Planning for freshwater conservation is often secondary to that for terrestrial protected areas and rarely considers all aspects of biodiversity, such as functional biodiversity. To illustrate the application of functional diversity in conservation planning, we used data from a large-scale monitoring program to characterize patterns in functional and taxonomic fish biodiversity across coastal freshwater wetlands in northern Laurentian Great Lakes. We assessed the relationship between these 2 types of diversity to identify areas most likely to maximize conservation benefits in terms of these dimensions of biodiversity. In addition, we used an outlier analysis to find areas with unexpectedly high taxonomic or functional diversity in highly impacted watersheds, or bright spots. Taxonomic and functional fish diversity metrics were not closely related, and different areas across the basin supported highest taxonomic and functional diversities. Several bright spots had either very high taxonomic richness or functional diversity despite intensive anthropogenic land use, possibly indicating high resilience and conservation potential. These findings are relevant in the context of freshwater protected area prioritization because there are few guidelines available for nomination and selection of new freshwater protected areas.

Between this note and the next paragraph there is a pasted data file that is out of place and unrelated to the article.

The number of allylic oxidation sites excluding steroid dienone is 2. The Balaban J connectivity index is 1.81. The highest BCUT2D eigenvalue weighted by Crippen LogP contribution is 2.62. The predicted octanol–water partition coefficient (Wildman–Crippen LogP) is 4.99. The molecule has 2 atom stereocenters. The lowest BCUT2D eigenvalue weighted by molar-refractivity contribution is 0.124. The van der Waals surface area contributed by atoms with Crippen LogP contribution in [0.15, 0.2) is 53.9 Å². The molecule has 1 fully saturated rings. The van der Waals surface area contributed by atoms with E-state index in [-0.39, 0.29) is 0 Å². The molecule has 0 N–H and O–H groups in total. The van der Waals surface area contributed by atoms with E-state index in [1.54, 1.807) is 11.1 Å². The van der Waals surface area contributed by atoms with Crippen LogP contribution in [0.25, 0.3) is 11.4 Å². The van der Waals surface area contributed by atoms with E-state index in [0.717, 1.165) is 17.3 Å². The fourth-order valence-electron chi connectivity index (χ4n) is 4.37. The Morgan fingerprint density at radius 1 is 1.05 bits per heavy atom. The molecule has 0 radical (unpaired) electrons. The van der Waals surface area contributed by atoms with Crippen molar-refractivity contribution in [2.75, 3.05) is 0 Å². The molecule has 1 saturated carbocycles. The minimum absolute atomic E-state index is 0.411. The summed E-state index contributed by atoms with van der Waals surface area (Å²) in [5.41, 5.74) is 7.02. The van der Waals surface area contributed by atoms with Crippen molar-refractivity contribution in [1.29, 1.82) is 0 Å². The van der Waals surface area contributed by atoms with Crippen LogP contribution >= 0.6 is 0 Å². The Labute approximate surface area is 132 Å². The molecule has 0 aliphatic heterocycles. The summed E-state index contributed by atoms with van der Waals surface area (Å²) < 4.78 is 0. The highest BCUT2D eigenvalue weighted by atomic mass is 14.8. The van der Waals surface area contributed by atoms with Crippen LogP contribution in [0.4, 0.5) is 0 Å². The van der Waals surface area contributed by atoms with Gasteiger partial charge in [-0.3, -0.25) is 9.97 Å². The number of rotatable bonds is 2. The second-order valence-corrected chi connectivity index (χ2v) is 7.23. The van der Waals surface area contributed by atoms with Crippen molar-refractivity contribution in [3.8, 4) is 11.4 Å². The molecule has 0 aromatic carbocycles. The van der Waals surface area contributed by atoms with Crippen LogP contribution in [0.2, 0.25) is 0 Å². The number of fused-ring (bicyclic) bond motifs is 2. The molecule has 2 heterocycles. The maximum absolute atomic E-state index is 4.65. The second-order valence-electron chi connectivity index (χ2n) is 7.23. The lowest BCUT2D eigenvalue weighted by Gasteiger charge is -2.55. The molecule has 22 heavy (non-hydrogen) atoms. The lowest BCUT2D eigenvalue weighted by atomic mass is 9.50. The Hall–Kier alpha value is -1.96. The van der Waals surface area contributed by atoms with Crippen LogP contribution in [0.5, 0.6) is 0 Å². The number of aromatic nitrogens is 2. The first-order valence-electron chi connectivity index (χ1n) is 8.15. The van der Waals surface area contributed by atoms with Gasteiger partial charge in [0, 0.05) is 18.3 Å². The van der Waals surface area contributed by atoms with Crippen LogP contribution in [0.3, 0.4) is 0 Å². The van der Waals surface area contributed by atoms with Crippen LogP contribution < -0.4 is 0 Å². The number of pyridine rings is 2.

Bibliographical noteFunding Information:
We are grateful to Jacob Dybiec for sharing the RankSum stressor gradient and to Sergey Ilyushkin for providing an inspiration for this study. We thank Kristofer Johnson NRIGIS for producing the maps and all coastal wetland monitoring (CWS) co-PIs, contributors, and staff. High-resolution maps are available from the authors on request. Funding for the CWM was provided by the Great Lakes National Program Office under the United States Environmental Protection Agency, grant numbers GL-00E00612-0 and 00E01567. The research described in this work has been partly funded by the US EPA, but it has not been subjected to the agency’s required peer and policy review and, therefore, does not necessarily reflect the views of the agency and no official endorsement should be inferred. This is contribution number 631 from the Natural Resources Research Institute, University of Minnesota Duluth and contribution number 109 of the CMU Institute for Great Lakes Research. We thank Associate Editor Dr. Brad Taylor and 2 anonymous reviewers for their comments and suggestions.
© 2019 by The Society for Freshwater Science. All rights reserved.
- Conservation prioritization
- Freshwater fish
- Freshwater protected areas
- Functional evenness
- Great Lakes
- Outlier analysis